I'm thinking of developing a habit of muttering to myself under my breath and scratching my head often.  Then if someone touches my cart or asks a question I don't want to answer, I'll just growl at them like a crazed animal and drool a bit. 

Friday, April 8, 2011

Where I ask the Internetz to tell me their irrational fears so I don't feel like such a dumbass

My parents have this hot tub.  And, as their favorite daughter, they allow me to use it pretty much whenever I'd like to. (They allow my sisters to use it whenever they want to, as well, but that doesn't diminish the fact that I'm their favorite.)

Since the past week or so has been particularly stressful, The Man and I decided to partake in some hot tub time the other night.

It was so relaxing, so quiet and calm, and we were really enjoying feeling our muscles relax and the hot water and the bubbles and the beer.  Sounds lovely, doesn't it?

It was at night and we left the lights on the patio mostly off, you know, for ambiance, and when I looked down I noticed a leaf was stuck to my arm.  Stray vegetation occasionally finds its way into the hot tub, even though the patio is screened in, because there are lush plants and stuff inside the enclosure.  I thought nothing of it and just reached over to pull said leaf off of my arm.

And that's when the leaf hopped.

Have I mentioned my irrational, intense fear of frogs on the blog before? Evidently I've mentioned it, but I haven't elaborated.  Frogs are the scariest things in the world to me.  When I was a kid, they weren't a big deal.  In fact, I really loved them as a teenager and even had a little necklace with a silver frog on it because I thought they were so cute.  They are cute.  As long as they're in pictures or behind glass.  But if a frog has the potential to jump on me, it invokes a terror inside of me that I can't quite explain.  It's irrational... I mean, no one has ever been hurt by a frog that I know of.  Aside from poisonous frogs and I don't think I've ever come into contact with one of them.  But it's not the idea that it might be excreting deadly toxins from its slimy skin that scares the crap out of me, it's the unpredictability of them.

Pretty much every other creature in the animal kingdom (aside from gigantic predators that are really hungry maybe) will run away from a human if one comes near.  Lizards, snakes, toads (toads and frogs are not the same thing), mice, rats, rabbits, birds, wallabies, aye ayes (my precious), bats, armadillos, and everything else all run away when a human comes near.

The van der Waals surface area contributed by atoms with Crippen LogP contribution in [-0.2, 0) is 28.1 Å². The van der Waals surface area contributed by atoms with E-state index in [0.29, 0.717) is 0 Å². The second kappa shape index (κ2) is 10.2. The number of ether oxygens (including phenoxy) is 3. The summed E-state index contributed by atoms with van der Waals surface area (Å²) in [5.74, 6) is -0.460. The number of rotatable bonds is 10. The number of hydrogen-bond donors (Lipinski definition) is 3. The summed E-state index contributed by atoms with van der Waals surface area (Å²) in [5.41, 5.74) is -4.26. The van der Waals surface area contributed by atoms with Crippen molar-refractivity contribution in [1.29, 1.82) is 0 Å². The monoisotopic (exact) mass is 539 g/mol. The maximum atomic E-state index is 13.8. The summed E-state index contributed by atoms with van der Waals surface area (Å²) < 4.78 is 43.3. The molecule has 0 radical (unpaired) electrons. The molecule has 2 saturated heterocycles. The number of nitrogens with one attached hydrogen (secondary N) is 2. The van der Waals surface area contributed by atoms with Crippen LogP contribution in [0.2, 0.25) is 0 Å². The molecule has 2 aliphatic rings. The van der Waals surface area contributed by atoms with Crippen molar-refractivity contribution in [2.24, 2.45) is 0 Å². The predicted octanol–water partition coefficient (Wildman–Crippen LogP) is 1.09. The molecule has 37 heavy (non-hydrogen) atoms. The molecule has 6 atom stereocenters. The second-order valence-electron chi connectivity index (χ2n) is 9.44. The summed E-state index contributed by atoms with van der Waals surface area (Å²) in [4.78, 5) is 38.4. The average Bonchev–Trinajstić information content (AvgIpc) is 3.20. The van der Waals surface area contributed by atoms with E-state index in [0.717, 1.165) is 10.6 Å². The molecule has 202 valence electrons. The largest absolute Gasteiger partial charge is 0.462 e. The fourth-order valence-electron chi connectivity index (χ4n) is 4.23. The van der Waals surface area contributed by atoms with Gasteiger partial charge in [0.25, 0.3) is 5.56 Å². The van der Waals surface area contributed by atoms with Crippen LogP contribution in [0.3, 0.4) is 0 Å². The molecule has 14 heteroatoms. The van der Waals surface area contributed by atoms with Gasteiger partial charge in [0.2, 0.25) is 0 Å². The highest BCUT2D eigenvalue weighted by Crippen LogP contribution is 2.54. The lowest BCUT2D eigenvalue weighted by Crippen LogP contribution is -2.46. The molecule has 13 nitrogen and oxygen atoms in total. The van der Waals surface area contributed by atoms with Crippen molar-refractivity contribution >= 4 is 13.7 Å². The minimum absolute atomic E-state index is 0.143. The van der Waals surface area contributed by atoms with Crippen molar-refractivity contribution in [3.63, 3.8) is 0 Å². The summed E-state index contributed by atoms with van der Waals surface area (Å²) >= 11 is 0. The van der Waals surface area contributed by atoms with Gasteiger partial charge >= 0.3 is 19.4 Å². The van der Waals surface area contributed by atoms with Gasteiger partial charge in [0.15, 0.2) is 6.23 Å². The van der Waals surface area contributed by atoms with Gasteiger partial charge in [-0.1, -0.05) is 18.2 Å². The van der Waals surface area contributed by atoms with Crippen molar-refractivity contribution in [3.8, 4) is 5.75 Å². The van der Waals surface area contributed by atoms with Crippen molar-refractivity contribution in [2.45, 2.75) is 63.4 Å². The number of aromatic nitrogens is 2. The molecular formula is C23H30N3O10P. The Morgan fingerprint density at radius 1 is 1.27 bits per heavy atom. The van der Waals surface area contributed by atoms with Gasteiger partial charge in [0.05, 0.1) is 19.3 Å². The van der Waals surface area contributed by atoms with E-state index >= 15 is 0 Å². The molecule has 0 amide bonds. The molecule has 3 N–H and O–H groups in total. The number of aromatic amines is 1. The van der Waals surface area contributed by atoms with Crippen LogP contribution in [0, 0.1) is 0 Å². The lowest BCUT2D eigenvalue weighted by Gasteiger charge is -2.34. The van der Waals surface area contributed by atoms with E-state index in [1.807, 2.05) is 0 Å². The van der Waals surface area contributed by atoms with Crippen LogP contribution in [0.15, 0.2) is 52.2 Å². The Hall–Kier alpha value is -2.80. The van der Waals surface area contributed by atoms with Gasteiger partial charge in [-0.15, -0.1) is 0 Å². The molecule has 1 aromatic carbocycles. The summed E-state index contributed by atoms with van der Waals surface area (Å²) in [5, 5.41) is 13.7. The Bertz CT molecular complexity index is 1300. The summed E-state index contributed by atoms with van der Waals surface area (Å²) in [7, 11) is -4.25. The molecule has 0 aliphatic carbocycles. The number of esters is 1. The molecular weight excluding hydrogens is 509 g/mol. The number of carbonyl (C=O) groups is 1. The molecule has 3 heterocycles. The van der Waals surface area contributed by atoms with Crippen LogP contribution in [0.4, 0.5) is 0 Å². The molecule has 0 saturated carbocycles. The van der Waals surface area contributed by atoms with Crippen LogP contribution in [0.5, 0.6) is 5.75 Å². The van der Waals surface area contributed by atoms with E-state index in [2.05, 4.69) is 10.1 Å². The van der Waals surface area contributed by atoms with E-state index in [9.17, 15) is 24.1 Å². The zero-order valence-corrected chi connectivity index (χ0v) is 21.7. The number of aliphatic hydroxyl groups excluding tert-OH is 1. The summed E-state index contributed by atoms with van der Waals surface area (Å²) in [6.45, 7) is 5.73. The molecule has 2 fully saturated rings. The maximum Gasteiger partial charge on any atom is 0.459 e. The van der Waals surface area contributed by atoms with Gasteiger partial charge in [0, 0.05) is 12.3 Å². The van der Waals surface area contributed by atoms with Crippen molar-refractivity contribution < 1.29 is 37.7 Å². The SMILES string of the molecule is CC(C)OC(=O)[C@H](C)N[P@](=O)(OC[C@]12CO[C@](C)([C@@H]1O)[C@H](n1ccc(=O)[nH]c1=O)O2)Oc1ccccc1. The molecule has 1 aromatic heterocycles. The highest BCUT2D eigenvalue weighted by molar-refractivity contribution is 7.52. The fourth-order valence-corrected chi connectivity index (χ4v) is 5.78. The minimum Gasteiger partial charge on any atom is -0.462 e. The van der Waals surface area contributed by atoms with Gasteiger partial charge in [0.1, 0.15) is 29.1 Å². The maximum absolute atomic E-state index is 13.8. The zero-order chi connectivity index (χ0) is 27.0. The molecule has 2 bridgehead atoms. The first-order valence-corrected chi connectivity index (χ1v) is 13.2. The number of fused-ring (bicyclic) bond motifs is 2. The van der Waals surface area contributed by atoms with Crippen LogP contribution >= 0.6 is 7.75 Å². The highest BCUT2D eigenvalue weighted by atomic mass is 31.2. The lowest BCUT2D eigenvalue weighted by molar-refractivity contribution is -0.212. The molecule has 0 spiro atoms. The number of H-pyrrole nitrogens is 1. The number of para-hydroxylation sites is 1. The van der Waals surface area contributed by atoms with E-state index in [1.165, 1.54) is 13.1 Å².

If you don't see the resemblance, I just don't know if we can be friends.

Frogs do not. Frogs hang out, look directly at you, and then jump on your face. And sometimes, while on your face, they PEE.  So my fear isn't completely irrational.

Yes, I know the frog, even if it pees, is not going to kill me or probably even make me sick.  But I am terrified, nonetheless.

So when this "leaf" proved itself to not be a leaf at all, but instead proved itself to be a tiny frog disguised as a leaf, I freaked out.

Maybe freaked out isn't even an accurate description.

I didn't scream, I couldn't scream. I didn't run, I was paralyzed. I merely clung to The Man as if he was Superman and we were flying 30,000 feet above the earth and if I let him go I would plunge to my death. I did not breathe, I did not talk, there were no words.

The Man continued to try to calm me down. I was wide eyed with terror, clinging to him, digging my fingers into his back, and looking wildly around to see if the frog was anywhere preparing to make a second attack.

When I could finally speak again, the only thing I said was "Where is it??!??!?!"

He assured me it was gone, that I had probably traumatized it.  I had traumatized it.

The Man pryed me, crowbar style, off of him and, when my legs had returned to a solid from their gelatinous, terrified state, we left the hot tub.

Relaxing, my ass.  I have never been so tense before in all my life.  Literally, I would rather be held at gun point than have a frog jump on me.

Make me feel better, Internetz. Share your irrational fears with me so I don't feel like such a complete dumbass.  And maybe some day I'll be able to get back in the hot tub.

Thursday, April 7, 2011

I'm horrified... and terrified...

What do you do if you find out that your teenage daughter has been harassed on the bus?  And not just a little harassed, not just picked on or laughed at.  What do you do when you find out that a group of boys is sexually harassing your teenage daughter on the bus. Every day.  To the point where she doesn't want to ride the bus anymore.

And the boys aren't just making comments, either.  The harassment includes grabbing her, dropping their pants in front of her, and rubbing themselves.

What do you do if you find out that she's told her bus driver about it and the bus driver told her to "deal with it yourself."

Do you call the school, the police, the boys parents? Do you just keep your daughter of the bus and say nothing for fear of having her deal with the repercussions of calling the boys out?

It saddens me, deeply, to know that these things happen in places where we, as parents, are trusting other adults to keep our children safe. But it doesn't shock me.  I remember the bus when I was in school. I remember how unruly it could get, how one driver who has to focus on the road would never have been able to control the amount of kids he or she was supposed to be in charge of.